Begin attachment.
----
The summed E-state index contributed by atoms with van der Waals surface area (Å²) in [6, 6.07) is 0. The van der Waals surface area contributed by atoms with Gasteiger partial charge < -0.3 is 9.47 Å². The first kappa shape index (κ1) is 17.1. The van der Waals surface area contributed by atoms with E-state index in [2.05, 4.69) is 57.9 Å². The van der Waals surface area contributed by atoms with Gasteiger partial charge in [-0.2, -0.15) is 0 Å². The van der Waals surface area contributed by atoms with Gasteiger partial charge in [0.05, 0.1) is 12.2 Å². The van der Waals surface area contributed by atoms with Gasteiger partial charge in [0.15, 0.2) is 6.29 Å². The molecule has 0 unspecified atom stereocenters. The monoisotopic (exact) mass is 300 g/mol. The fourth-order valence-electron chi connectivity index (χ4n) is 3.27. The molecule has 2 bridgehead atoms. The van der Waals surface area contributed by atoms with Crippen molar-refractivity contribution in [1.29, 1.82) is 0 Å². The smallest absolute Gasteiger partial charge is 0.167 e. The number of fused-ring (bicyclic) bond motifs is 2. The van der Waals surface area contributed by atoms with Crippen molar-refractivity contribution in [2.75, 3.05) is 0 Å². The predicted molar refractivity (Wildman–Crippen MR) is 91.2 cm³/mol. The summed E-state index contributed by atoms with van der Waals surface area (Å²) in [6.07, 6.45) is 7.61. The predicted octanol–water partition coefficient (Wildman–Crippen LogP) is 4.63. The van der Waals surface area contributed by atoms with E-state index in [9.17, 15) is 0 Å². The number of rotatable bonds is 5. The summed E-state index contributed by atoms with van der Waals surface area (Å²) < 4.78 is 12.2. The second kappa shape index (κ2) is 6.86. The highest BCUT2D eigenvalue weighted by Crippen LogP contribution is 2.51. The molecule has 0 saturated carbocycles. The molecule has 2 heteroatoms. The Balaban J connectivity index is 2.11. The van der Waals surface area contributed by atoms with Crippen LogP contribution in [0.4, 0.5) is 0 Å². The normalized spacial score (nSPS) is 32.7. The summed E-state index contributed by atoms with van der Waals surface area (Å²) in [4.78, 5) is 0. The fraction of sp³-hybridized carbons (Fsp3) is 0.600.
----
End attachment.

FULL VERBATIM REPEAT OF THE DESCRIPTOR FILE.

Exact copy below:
The summed E-state index contributed by atoms with van der Waals surface area (Å²) in [6, 6.07) is 0. The van der Waals surface area contributed by atoms with Gasteiger partial charge < -0.3 is 9.47 Å². The first kappa shape index (κ1) is 17.1. The van der Waals surface area contributed by atoms with E-state index in [2.05, 4.69) is 57.9 Å². The van der Waals surface area contributed by atoms with Gasteiger partial charge in [-0.2, -0.15) is 0 Å². The van der Waals surface area contributed by atoms with Gasteiger partial charge in [0.05, 0.1) is 12.2 Å². The van der Waals surface area contributed by atoms with Gasteiger partial charge in [0.15, 0.2) is 6.29 Å². The molecule has 0 unspecified atom stereocenters. The monoisotopic (exact) mass is 300 g/mol. The fourth-order valence-electron chi connectivity index (χ4n) is 3.27. The molecule has 2 bridgehead atoms. The van der Waals surface area contributed by atoms with Crippen molar-refractivity contribution in [1.29, 1.82) is 0 Å². The smallest absolute Gasteiger partial charge is 0.167 e. The number of fused-ring (bicyclic) bond motifs is 2. The van der Waals surface area contributed by atoms with Crippen molar-refractivity contribution in [2.75, 3.05) is 0 Å². The predicted molar refractivity (Wildman–Crippen MR) is 91.2 cm³/mol. The summed E-state index contributed by atoms with van der Waals surface area (Å²) in [6.07, 6.45) is 7.61. The predicted octanol–water partition coefficient (Wildman–Crippen LogP) is 4.63. The van der Waals surface area contributed by atoms with E-state index in [9.17, 15) is 0 Å². The number of rotatable bonds is 5. The summed E-state index contributed by atoms with van der Waals surface area (Å²) < 4.78 is 12.2. The second kappa shape index (κ2) is 6.86. The highest BCUT2D eigenvalue weighted by Crippen LogP contribution is 2.51. The molecule has 0 saturated carbocycles. The molecule has 2 heteroatoms. The Balaban J connectivity index is 2.11. The van der Waals surface area contributed by atoms with Crippen LogP contribution in [0.4, 0.5) is 0 Å². The normalized spacial score (nSPS) is 32.7. The summed E-state index contributed by atoms with van der Waals surface area (Å²) in [4.78, 5) is 0. The fraction of sp³-hybridized carbons (Fsp3) is 0.600.